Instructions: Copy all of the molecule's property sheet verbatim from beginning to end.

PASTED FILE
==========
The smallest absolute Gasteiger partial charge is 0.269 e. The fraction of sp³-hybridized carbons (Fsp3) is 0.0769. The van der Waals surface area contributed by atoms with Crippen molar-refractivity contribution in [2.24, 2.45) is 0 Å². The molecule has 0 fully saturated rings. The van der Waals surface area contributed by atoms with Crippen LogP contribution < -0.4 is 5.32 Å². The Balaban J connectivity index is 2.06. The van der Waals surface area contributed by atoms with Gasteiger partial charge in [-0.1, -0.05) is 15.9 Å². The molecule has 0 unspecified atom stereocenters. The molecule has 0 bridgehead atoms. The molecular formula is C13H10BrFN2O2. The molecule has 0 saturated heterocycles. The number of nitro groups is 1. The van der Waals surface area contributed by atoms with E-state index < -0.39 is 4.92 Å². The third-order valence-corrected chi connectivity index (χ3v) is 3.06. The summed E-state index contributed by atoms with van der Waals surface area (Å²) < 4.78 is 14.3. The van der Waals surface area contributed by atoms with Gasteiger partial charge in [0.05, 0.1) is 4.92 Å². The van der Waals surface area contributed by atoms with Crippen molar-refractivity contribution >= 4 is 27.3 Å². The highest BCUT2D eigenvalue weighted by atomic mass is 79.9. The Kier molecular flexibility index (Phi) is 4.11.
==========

The smallest absolute Gasteiger partial charge is 0.269 e. The fraction of sp³-hybridized carbons (Fsp3) is 0.0769. The van der Waals surface area contributed by atoms with Crippen molar-refractivity contribution in [2.24, 2.45) is 0 Å². The molecule has 0 fully saturated rings. The van der Waals surface area contributed by atoms with Crippen LogP contribution < -0.4 is 5.32 Å². The Balaban J connectivity index is 2.06. The van der Waals surface area contributed by atoms with Gasteiger partial charge in [-0.1, -0.05) is 15.9 Å². The molecule has 0 unspecified atom stereocenters. The molecule has 0 bridgehead atoms. The molecular formula is C13H10BrFN2O2. The molecule has 0 saturated heterocycles. The number of nitro groups is 1. The van der Waals surface area contributed by atoms with E-state index < -0.39 is 4.92 Å². The third-order valence-corrected chi connectivity index (χ3v) is 3.06. The summed E-state index contributed by atoms with van der Waals surface area (Å²) < 4.78 is 14.3. The van der Waals surface area contributed by atoms with Gasteiger partial charge in [0.05, 0.1) is 4.92 Å². The van der Waals surface area contributed by atoms with Crippen molar-refractivity contribution >= 4 is 27.3 Å². The highest BCUT2D eigenvalue weighted by atomic mass is 79.9. The Kier molecular flexibility index (Phi) is 4.11.